Hog wild for Fremont festivities: This year's Solstice Parade bigger than ever
Seattle Times staff reporter
Tomorrow's Fremont Solstice Parade will be the biggest ever, with nearly twice as many floats and ensembles as last year and a new parade route that ends in Gas Works Park with a puppet show and pageant.
The parade kicks off the annual Fremont Fair, a two-day event that will feature 400 booths, a number of bands — including the Posies and Young Fresh Fellows — and a display of art cars. Tomorrow night there will be a huge block party with DJs and reggae music.
Parade co-founder Peter Toms said there will be 54 ensembles in the parade this year, compared with 28 last year. Along with the normal craziness — wrong-way clowns, samba and marimba bands and naked bike riders — this year the parade is getting more of an international influence.
Master puppeteer Tomas Luna of Oaxaca, Mexico, has helped people create giant papier-mâché dancing skeletons. And three people from Taiwan who read about Fremont in a Chinese book have arrived this year with lion-head puppets.
"It's a huge outpouring of creative energy," Toms said. "It's just unreal. I'm very happy to be in the center of the whirlwind."
The parade, which started in 1989, is an eclectic celebration of the solstice, an ancient pagan holiday which marks the longest day of the year and the first day of summer. In Fremont, the parade is also a countercultural burst of creativity and community with just three rules — no printed words, no motors and no animals. Among the ensembles this year are two samba bands — one with 100 members, the gay Rainbow City Marching Band, a float of fertility goddesses pushed by sperm, a children's group of sunflowers, another children's group of sea creatures, a 20-foot whale and lots and lots of puppets.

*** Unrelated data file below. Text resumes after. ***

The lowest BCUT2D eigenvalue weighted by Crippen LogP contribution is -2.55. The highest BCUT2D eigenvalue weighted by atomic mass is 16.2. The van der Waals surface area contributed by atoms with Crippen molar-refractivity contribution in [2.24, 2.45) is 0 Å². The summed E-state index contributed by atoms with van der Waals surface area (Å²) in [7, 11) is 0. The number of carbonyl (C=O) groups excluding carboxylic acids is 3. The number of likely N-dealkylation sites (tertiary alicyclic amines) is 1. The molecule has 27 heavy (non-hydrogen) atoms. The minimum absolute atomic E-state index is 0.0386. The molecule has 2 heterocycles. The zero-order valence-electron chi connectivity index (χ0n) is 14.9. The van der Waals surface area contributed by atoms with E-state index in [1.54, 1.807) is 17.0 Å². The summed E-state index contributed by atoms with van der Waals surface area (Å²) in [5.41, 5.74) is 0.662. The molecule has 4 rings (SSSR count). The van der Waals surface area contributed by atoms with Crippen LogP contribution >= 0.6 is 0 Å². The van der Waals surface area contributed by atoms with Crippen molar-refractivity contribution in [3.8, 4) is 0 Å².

As has been the tradition, a number of unauthorized naked bicycle riders start the parade. Last year there were 50 — most in body paint.
With at least 50,000 people expected to line the parade route, there's been a lot of temptation to spread a message, but parade organizers are adamant about no advertising of any sort.
Last year, a group of youthful Christians included a man carrying a huge banner. He was heckled loudly by the crowd, incensed that he was breaking the rules.
Toms said he welcomes the crowd reaction and even encouraged spectators to bring tomatoes to show their distaste for any performer or float.
The two-hour procession, just under a mile, will end at Gas Works Park in Wallingford, where there will be a pageant and a 30-minute show featuring giant puppets playing the sun, the moon and its different phases, and several signs of the horoscope.
Bobbi Nodell can be reached at 206-464-2342 or email@example.com.